Time-resolved detection of temporally correlated, single-charge tunnelling
Doctoral thesis, 2007
We report real-time detection of the single charges that constitute a small electrical current, as they flow through a nano-electronic device. This represents a direct demonstration of charge discreteness in an electrical current.
In a chain of small metallic islands connected by tunnel junctions (allowing electrons to pass by quantum tunnelling), Coulomb repulsion imposes a spatial correlation between single electrons which occupy different islands. When a current I flows through this chain, these electrons move in concert, and tunnel in a
temporally correlated way at the average frequency f_e=I/e, where e is the electronic charge.
We have been able to detect this time-correlated, single-electron tunnelling by combining such a chain with an ultrasensitive charge detector, a radio-frequency single-electron transistor (RF-SET). Two different ways of connecting the chain to the SET were investigated. We ultimately measured currents in the range 5 fA-1 pA by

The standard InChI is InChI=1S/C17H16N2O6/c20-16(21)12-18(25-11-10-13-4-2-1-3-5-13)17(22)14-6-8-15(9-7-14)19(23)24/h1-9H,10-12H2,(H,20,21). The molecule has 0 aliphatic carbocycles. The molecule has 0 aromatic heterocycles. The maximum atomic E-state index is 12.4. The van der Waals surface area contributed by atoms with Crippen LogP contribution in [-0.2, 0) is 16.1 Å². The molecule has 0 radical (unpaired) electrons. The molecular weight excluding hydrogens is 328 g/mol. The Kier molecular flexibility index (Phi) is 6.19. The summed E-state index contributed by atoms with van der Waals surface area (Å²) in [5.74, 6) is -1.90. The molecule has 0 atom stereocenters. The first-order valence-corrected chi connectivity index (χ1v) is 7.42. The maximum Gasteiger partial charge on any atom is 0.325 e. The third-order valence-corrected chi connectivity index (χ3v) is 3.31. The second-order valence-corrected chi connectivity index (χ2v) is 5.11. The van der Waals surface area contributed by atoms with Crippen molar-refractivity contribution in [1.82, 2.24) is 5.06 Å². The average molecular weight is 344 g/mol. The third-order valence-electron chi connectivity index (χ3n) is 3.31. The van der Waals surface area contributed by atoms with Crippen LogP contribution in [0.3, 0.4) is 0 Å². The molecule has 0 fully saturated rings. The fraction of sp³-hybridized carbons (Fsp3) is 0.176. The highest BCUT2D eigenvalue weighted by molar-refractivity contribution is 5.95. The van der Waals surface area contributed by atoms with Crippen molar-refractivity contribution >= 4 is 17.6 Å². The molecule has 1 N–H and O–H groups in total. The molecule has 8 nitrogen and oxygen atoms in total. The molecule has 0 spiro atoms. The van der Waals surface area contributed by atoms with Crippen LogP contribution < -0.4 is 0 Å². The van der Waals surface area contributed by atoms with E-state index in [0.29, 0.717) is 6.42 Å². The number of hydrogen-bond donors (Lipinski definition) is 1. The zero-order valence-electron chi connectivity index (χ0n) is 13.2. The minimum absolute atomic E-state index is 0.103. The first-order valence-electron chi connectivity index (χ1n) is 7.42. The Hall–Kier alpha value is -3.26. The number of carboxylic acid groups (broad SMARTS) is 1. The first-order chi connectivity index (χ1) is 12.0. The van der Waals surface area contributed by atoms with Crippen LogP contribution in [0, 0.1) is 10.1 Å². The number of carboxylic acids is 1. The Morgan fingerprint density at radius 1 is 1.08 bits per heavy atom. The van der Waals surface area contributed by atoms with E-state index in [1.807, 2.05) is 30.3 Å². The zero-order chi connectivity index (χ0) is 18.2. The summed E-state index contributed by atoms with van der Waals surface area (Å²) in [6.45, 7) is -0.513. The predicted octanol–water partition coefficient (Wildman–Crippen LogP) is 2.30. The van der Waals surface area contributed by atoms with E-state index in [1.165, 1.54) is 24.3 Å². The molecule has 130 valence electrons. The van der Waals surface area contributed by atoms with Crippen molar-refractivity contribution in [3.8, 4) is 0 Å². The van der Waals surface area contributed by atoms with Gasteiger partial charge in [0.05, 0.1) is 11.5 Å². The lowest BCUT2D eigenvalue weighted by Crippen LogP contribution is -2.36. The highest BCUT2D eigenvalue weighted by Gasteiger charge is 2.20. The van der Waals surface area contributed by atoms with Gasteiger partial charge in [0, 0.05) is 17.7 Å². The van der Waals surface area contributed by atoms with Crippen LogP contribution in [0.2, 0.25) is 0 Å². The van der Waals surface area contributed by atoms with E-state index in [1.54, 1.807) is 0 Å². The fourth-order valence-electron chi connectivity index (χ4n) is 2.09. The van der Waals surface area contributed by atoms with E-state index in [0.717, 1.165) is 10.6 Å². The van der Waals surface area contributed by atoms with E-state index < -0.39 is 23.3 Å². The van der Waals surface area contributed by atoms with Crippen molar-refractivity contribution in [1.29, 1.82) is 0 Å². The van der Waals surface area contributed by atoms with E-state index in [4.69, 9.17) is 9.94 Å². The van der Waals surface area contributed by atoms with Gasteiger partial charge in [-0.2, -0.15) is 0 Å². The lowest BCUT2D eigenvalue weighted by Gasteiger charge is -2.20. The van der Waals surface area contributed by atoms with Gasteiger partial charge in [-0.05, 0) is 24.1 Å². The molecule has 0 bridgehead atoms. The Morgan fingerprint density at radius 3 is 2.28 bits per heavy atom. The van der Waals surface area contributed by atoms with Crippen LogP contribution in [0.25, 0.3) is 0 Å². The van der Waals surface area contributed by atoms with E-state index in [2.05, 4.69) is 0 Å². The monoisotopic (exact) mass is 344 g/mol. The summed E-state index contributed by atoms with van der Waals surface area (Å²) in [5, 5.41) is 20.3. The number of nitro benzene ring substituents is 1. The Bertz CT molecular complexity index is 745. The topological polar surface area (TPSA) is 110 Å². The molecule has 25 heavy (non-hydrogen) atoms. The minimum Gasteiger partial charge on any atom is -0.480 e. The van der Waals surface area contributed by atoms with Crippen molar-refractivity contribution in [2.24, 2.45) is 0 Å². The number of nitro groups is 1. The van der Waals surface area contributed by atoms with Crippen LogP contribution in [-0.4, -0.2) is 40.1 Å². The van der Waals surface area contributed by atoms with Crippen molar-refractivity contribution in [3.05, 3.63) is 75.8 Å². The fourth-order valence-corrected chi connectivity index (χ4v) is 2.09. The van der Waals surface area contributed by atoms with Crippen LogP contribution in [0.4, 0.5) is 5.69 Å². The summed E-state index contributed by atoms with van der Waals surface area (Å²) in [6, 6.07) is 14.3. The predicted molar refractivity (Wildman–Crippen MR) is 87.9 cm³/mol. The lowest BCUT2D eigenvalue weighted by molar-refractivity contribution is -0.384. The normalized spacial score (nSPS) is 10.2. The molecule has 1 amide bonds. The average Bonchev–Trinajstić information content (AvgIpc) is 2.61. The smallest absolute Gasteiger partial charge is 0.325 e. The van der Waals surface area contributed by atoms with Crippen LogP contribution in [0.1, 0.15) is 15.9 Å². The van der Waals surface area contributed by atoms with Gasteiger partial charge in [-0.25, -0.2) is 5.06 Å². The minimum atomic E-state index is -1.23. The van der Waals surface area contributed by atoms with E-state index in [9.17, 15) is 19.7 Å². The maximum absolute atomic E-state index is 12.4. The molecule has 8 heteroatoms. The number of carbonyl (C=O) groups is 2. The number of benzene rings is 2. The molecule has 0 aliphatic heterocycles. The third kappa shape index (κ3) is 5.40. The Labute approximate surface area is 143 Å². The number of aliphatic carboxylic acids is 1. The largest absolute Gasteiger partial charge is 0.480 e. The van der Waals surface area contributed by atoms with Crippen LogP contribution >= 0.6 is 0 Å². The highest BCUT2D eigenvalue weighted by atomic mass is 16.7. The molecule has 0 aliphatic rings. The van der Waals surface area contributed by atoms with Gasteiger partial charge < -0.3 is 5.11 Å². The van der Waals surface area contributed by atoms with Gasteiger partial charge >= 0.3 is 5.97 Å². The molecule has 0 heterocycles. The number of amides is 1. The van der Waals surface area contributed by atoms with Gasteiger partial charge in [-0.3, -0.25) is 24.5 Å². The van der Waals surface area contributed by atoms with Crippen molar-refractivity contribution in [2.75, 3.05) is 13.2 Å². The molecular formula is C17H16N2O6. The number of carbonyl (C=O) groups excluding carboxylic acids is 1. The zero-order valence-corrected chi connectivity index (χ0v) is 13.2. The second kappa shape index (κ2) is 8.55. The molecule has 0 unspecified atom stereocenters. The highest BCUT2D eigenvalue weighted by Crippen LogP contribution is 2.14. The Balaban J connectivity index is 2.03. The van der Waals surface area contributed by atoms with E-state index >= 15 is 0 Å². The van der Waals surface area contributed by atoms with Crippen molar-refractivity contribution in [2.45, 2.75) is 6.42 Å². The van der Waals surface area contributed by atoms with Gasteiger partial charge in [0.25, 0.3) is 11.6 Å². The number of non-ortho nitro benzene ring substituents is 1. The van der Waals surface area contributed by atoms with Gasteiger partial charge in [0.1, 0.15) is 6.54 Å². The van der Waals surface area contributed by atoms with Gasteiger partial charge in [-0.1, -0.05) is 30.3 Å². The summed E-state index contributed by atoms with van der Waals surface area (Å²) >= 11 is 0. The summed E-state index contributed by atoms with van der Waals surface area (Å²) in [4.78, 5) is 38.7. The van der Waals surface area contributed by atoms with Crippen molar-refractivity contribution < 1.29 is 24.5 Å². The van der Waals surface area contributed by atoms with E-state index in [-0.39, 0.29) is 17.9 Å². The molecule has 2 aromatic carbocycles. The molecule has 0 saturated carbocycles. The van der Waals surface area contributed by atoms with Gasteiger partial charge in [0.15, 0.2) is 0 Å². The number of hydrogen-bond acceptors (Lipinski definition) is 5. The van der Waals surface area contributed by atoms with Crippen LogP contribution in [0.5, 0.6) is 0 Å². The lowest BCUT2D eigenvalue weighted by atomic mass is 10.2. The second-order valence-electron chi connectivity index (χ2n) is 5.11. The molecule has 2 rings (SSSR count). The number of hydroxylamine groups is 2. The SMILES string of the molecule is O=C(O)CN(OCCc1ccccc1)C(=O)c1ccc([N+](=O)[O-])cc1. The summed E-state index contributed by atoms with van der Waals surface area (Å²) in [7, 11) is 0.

counting the single electrons.
We found that the line width of the spectral peak is nearly proportional to the frequency f_e of the oscillations, in good agreement between experimental data and numerical calculations.
The tunnelling of the single electrons took place while the islands were in the superconducting state, but the inter-island Josephson coupling was low. Cooper pairs were also easily broken into quasiparticles as the magnetic field was relatively strong. Under these conditions, we have additionally observed a crossover to time-correlated, incoherent tunnelling of individual Cooper pairs as a function of decreased magnetic field and of current. Tunnelling dominated by Cooper pairs now produces a frequency f_2e=I/2e. We have found that the two types of tunnelling can coexist in an intermediate state, producing an average tunnelling frequency between f_e and f_2e.
In a similar way, we have also attempted to directly observe Bloch oscillations in a one-dimensional array of small Josephson junctions, that is, the coherent, time-correlated tunnelling of Cooper pairs.
This fundamentally new way to measure small currents has the advantage of being self-calibrated, since the only parameter involved is the natural constant e. In an optimised device with higher current and better accuracy, we see a possibility to use our electron counter in metrological applications.
radio-frequency single-electron transistor
tunnel junction array